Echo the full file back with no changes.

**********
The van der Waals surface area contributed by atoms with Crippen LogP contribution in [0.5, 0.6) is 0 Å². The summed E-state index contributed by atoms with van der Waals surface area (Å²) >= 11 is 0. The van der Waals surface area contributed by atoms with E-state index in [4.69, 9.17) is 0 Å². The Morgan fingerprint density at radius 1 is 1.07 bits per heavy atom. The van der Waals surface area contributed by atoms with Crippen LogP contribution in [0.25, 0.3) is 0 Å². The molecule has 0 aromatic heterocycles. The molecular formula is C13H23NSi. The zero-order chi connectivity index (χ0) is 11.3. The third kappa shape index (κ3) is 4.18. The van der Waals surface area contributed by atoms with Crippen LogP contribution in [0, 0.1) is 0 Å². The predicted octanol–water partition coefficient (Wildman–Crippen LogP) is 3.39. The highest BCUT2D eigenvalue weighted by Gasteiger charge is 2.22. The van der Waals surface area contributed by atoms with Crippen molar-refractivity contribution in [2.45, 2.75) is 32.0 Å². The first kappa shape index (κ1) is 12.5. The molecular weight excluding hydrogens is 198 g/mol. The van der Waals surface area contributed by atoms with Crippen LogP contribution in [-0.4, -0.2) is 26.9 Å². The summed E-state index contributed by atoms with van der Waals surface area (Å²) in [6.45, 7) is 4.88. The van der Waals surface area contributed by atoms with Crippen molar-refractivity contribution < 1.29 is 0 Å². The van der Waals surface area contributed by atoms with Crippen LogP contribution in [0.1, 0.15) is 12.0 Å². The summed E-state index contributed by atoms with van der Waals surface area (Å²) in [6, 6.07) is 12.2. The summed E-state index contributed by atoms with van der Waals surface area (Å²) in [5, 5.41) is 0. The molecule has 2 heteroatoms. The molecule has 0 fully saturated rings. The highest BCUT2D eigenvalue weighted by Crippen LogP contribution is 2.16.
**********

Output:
The van der Waals surface area contributed by atoms with Crippen LogP contribution in [0.5, 0.6) is 0 Å². The summed E-state index contributed by atoms with van der Waals surface area (Å²) >= 11 is 0. The van der Waals surface area contributed by atoms with E-state index in [4.69, 9.17) is 0 Å². The Morgan fingerprint density at radius 1 is 1.07 bits per heavy atom. The van der Waals surface area contributed by atoms with Crippen LogP contribution in [0.25, 0.3) is 0 Å². The molecule has 0 aromatic heterocycles. The molecular formula is C13H23NSi. The zero-order chi connectivity index (χ0) is 11.3. The third kappa shape index (κ3) is 4.18. The van der Waals surface area contributed by atoms with Crippen LogP contribution in [0, 0.1) is 0 Å². The predicted octanol–water partition coefficient (Wildman–Crippen LogP) is 3.39. The highest BCUT2D eigenvalue weighted by Gasteiger charge is 2.22. The van der Waals surface area contributed by atoms with Crippen molar-refractivity contribution in [2.45, 2.75) is 32.0 Å². The first kappa shape index (κ1) is 12.5. The molecular weight excluding hydrogens is 198 g/mol. The van der Waals surface area contributed by atoms with Crippen LogP contribution in [-0.4, -0.2) is 26.9 Å². The summed E-state index contributed by atoms with van der Waals surface area (Å²) in [6.45, 7) is 4.88. The van der Waals surface area contributed by atoms with Crippen molar-refractivity contribution < 1.29 is 0 Å². The van der Waals surface area contributed by atoms with Crippen LogP contribution in [0.1, 0.15) is 12.0 Å². The summed E-state index contributed by atoms with van der Waals surface area (Å²) in [6, 6.07) is 12.2. The summed E-state index contributed by atoms with van der Waals surface area (Å²) in [5, 5.41) is 0. The molecule has 2 heteroatoms. The molecule has 0 fully saturated rings. The highest BCUT2D eigenvalue weighted by Crippen LogP contribution is 2.16.